The public defense of Anna Åkerberg’s doctoral thesis in Caring Sciences

Doctoral thesis and Licentiate seminars

Datum: 2018-03-20
Tid: 09.30
Plats: Room Pi, MDH Västerås

The public defense of Anna Åkerberg's doctoral thesis in Caring Sciences will take place at Mälardalen University, room Pi (Västerås Campus) at 09.30 on March 20, 2018.

Title: “An interactive health technology solution for encouraging physical activity – a first model based on a user perspective”.

Serial number: 254.

The faculty examiner is Associate Professor Maria Hagströmer, Karolinska Institutet, and the examining committee consists of Professor Emeritus Charli Eriksson, Örebro University, Associate Professor Anncristine Fjellman-Wiklund, Umeå University, Associate Professor Peter Anderberg, Blekinge Institute of Technology. 

Reserve; Senior Lecturer Radu Dobrin, Mälardalen University.

 

Summary

Globally, the level of physical inactivity is increasing. The overall aim of this thesis was to develop and test a first model of an interactive health technology solution (called App&Move), that should encourage physically inactive adults to be more physically active. App&Move was iteratively developed based on the user perspective, so called user centered design. First, available technology was assessed; the validity and reliability of one smartphone pedometer application and one commonly used traditional pedometer were investigated. It was found that none of the investigated pedometers could measure correctly in all investigated situations. However, measurements by a smartphone application was identified to have high potential when aiming at monitoring physical activity in everyday situations. As next step, a questionnaire was developed and distributed in central Sweden. 107 respondents answered the questionnaire, and these were divided and analyzed in the groups users and non-users of physical activity self-monitoring technology. The result showed that users and non-users of such technology mainly had similar opinions about desirable functions of the technology. To gain further knowledge on how to design App&Move, the target group physically inactive non-users participated in focus group interviews. Important results were that the technology should focus on encouragement rather than measurements, and that it preferably should be integrated into already existing technology, if possible already owned and worn by the person. A brainstorming workshop confirmed that the smartphone was a suitable platform, and a decision to develop a smartphone application was taken. A first draft of App&Move was developed, focusing on encouragement, and measuring everyday activity and exercise in minutes per day. App&Move was based on available physical activity recommendations and strategies for successful behavior change. App&Move was positively received in a user workshop and thereafter iteratively refined and developed, based on further user input. App&Move was usability tested on 23 physically inactive adults, using App&Move for four weeks, and answering two questionnaires. Three usability aspects; effectiveness, efficiency and satisfaction, were assessed as; acceptable, high and medium, and a slight increase in activity minutes during the test period could be seen. To conclude, this thesis has investigated the user perspective of physical activity self-monitoring technology with the target group physically inactive adults. Based on these findings, a behavior change application for smartphone, App&Move, was presented. The usability test indicated promising results with respect to the usability, and indicated an ability to encourage the users to physical activity to some extent.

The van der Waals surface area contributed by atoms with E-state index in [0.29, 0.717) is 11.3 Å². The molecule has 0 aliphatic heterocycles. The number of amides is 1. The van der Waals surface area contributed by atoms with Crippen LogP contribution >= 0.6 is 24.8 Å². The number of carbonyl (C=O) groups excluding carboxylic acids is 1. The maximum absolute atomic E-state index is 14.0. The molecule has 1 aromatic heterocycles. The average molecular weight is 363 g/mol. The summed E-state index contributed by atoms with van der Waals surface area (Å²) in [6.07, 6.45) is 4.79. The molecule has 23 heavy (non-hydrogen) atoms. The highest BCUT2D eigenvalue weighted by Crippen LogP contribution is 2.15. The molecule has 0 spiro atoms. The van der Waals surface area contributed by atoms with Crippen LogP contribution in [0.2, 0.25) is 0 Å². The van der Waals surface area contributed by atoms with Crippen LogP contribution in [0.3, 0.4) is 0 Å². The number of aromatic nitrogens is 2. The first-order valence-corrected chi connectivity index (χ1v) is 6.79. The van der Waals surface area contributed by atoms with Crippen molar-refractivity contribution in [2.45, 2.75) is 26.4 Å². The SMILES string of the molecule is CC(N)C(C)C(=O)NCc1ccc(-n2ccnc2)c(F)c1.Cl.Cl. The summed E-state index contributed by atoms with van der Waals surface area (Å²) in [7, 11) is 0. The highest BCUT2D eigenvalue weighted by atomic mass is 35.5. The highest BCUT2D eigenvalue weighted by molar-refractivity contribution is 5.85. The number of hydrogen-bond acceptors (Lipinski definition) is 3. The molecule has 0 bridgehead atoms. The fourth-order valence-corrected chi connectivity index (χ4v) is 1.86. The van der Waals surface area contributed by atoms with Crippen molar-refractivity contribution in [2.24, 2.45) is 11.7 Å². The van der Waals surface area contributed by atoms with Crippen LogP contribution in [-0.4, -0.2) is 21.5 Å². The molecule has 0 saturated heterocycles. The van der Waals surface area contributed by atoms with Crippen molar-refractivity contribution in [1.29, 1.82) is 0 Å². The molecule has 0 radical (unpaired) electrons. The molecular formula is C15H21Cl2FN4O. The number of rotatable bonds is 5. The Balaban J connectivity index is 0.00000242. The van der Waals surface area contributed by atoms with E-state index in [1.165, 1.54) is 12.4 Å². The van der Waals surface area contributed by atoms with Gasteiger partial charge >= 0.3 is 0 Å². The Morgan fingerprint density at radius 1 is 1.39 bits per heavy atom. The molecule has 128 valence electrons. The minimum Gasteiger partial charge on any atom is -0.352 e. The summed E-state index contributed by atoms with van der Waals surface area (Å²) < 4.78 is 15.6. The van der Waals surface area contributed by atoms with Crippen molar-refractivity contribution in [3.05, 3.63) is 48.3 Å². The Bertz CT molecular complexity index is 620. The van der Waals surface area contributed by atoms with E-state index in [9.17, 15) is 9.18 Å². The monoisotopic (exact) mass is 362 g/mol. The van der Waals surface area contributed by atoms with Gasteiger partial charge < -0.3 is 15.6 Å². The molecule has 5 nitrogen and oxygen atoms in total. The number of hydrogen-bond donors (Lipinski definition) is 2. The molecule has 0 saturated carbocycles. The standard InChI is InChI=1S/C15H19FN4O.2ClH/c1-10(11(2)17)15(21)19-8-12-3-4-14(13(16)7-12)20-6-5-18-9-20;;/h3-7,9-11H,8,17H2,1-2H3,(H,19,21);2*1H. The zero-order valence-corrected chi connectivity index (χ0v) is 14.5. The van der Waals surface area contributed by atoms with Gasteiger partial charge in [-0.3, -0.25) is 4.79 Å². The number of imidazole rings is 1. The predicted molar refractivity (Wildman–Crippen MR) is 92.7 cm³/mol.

Keywords: physical activity, user perspective, user, technology, encourage, behavior change, application, smartphone